J.R. Duren | April 10th, 2020
Brandin Cooks is switching uniforms, again. The question is, what does the trade to the Houston Texans do to his fantasy value? Is he a borderline WR2/WR3 or a top-10 sleeper? Say what you will about the Texans personnel decisions, the key for fantasy managers is how Cooks will affect the Texans’ offense and how the Texans’ offense will affect Cooks.
To get a clearer picture of what we can expect from the speedy wideout this year, we’ll analyze who Cooks is as a receiver and what the Texans’ receiving corps looks like.
Cooks’ Career Stats Say He’s a WR2/WR3
Understanding the impact Cooks has in Houston starts with understanding his career to this point. Here is an overview of his career stats, which give you insight into the type of receiver he is:
|Year||Team||Handcuffs||Season stats||Top WR/TE||Games w/o a catch||Games w/TD||Games w/100+ yds.|
|2014||Saints||Jimmy Graham, Kenny Stills, Marques Colston||53/550/3||Graham: 85/889/10||6||3||0|
|2017||Patriots||Rob Gronkowski, Danny Amendola||65/1,082/7||Gronk: |
|2018||Rams||Robert Woods/Cooper Kupp||80/1,204/5||Woods:|
The numbers give us the following conclusions:
- Cooks cannot beat out a better receiving talent
- Cooks has never had a 90 catch season
- Cooks has never had double-digit touchdowns
- Cooks’ season average is 67/955/5.6 (196.1 points in PPR)
For perspective, Cooks’ 196.1 points per season would give him the following rankings in the past four PPR seasons:
- 2019: WR28
- 2018: WR24
- 2017: WR21
- 2016: WR27
However, because his rookie season and 2019 season were terrible, his career average doesn’t reflect his actual PPR finishes over the past four seasons:
- 2019: WR61
- 2018: WR13
- 2017: WR15
- 2016: WR9
- 2015: WR11
- 2014: WR51
Based on this information, we can conclude that Cooks’ career makes it clear he hovers between a WR2 and WR3 on most fantasy rosters. He is a high-floor/low-ceiling WR on teams with superior pass-catchers (Graham/Gronk/Woods/Kupp).
His only top-10 season came in 2016. That year, he and the rookie Thomas were the centerpiece of the Saints offense and Drew Brees threw for more than 5,200 yards. Still, Cooks was the team’s WR2, stats wise.
The Texans’ Roster Says Cooks Could be a WR1
The following table shows you how the Texans’ top three wide receivers and top tight end fared over the past three seasons. Keep in mind that Deshaun Watson missed the majority of the 2017 season with a knee injury:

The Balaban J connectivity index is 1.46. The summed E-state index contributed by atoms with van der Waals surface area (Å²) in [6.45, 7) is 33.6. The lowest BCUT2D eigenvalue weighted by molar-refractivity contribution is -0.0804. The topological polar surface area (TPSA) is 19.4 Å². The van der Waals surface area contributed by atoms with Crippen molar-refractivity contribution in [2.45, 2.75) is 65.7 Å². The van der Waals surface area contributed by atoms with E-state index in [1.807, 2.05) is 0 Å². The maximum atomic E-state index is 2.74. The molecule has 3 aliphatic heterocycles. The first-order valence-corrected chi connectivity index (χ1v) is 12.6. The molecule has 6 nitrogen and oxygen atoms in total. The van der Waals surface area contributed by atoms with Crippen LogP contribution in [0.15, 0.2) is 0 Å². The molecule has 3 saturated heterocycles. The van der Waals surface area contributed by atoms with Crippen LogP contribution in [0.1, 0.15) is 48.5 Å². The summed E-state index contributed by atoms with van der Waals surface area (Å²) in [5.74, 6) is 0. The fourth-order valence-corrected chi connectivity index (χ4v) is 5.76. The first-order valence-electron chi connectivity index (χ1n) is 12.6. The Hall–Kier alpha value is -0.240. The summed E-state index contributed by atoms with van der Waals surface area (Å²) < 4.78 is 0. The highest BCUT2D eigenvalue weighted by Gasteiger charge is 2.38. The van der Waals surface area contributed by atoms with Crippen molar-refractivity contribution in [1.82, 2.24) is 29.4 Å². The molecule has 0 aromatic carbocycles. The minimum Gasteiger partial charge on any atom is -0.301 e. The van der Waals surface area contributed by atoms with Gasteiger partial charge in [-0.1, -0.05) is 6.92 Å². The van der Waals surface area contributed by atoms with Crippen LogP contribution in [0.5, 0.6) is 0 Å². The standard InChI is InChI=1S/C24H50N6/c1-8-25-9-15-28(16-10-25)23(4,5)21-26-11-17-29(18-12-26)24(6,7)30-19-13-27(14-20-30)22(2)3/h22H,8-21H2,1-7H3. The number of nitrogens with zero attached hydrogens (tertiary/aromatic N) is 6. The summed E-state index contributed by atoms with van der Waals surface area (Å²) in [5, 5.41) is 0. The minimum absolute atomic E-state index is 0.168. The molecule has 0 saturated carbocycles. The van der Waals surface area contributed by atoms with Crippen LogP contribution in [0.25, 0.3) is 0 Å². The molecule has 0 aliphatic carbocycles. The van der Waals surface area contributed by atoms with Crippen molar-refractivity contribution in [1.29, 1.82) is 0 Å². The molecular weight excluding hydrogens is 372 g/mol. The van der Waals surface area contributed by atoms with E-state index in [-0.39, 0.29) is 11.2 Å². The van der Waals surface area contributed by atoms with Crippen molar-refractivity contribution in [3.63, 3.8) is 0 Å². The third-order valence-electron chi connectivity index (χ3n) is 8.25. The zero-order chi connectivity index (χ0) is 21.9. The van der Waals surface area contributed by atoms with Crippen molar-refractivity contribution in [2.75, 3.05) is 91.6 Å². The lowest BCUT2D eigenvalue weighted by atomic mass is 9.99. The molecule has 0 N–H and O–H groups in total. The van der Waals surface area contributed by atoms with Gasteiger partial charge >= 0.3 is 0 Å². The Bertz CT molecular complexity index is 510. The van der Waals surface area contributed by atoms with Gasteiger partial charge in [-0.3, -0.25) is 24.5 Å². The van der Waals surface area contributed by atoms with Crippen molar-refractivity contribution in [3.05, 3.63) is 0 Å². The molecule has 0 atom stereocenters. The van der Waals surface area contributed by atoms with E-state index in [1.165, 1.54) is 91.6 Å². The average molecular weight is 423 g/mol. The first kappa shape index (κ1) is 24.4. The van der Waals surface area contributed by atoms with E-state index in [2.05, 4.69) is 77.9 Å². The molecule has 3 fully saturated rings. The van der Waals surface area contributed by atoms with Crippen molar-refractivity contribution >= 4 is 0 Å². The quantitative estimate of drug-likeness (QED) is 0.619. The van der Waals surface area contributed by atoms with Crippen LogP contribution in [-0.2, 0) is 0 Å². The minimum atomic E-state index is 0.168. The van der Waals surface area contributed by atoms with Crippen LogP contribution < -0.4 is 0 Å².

As we pointed out earlier, Cooks does not put up WR1 numbers when he has talented receivers or tight ends around him. Only once was he the centerpiece of an offense (2015) and that year he was the WR11.
This observation is key because the Houston Texans have no clear-cut WR1 on their roster. Fuller is too injury-prone to be a consistent WR1, Stills likely won’t take the top spot in the offense and the Texans’ tight ends are an afterthought.
Based on Cooks’ career, this season looks like the 2015 Saints: talented quarterback and suspect running game. Working in Cooks’ favor is that Ben Watson had 74 catches and 825 yards in 2015; no such tight end option exists in the Texans offense. So, while Cooks’ career numbers have dipped over the past three seasons, we could see the wide receiver emerge as a sleeper in Houston.
The notion that Cooks could be a sleeper may seem silly, as he tends to garner more attention than his stats support. But, his numbers say he’s a WR2/WR3. Yet his current situation (no clear WR1, no solid tight end option) says he could sneak his way into a top-10 finish.
The Bottom Line: Cooks Could Only Be as Good as Fuller Lets Him
Cooks has the potential to return to his 2015 form because the Texans roster begs for a dominant wide receiver to take over the offense. Considering Cooks has an ADP of around 80th overall in Sleeper PPR drafts, he could be a critical sleeper in the sixth round.
But what makes Cooks such a gamble is that we don’t know how Fuller fits into the Texans offense. His Sleeper PPR ADP is right around 75, indicating owners have more faith in him than they do in Cooks.
This confidence is a bit misguided based on history, as Fuller hasn’t played in more than 11 games in a season the past three years. He’s never logged more than 49 catches or seven touchdowns in a season. When Fuller is healthy, he can be as good or better than Cooks. He has eight 100-yard games in 42 games played. Cooks has 14 in 88 games played. Fuller has one 200-yard game. Cooks has none. Of course, the question is: can Fuller play a full season?
History seems to indicate that Cooks will assume control of the wide receiver corps because Fuller can’t stay healthy and neither can Coutee. Stills doesn’t pose a threat based on his past performance. New addition Randall Cobb will turn 30 this August. He had his best YPC of his career last year in Dallas. However, the veteran wideout hasn’t broken 1,000 yards since 2014. Nothing in the past five years says he’s ready to take over the Texans WR1 spot. With this in mind, Cooks could be a great value pick in the sixth round. The opportunity is there for him to return to his 2015 form.
If you aren’t convinced he’s the right pick in the sixth round, other options in that round are, based on current Sleeper PPR ADPs:
- Marquise Brown: 72.4
- Terry McLaurin: 74.2
- JuJu Smith-Schuster: 76.5*
- DeVante Parker: 82.5
- Julian Edelman: 82.9
*Smith-Schuster’s ADP is a reflection of market timidity based on Ben Roethlisberger’s unknown recovery timeline. Should the Steelers indicate Big Ben will be back for week one, Smith-Schuster’s ADP will likely put him inside the first five rounds.
So I’ll ask again: is Cooks a borderline WR2/WR3 or a top-10 sleeper?
Questions and comments?
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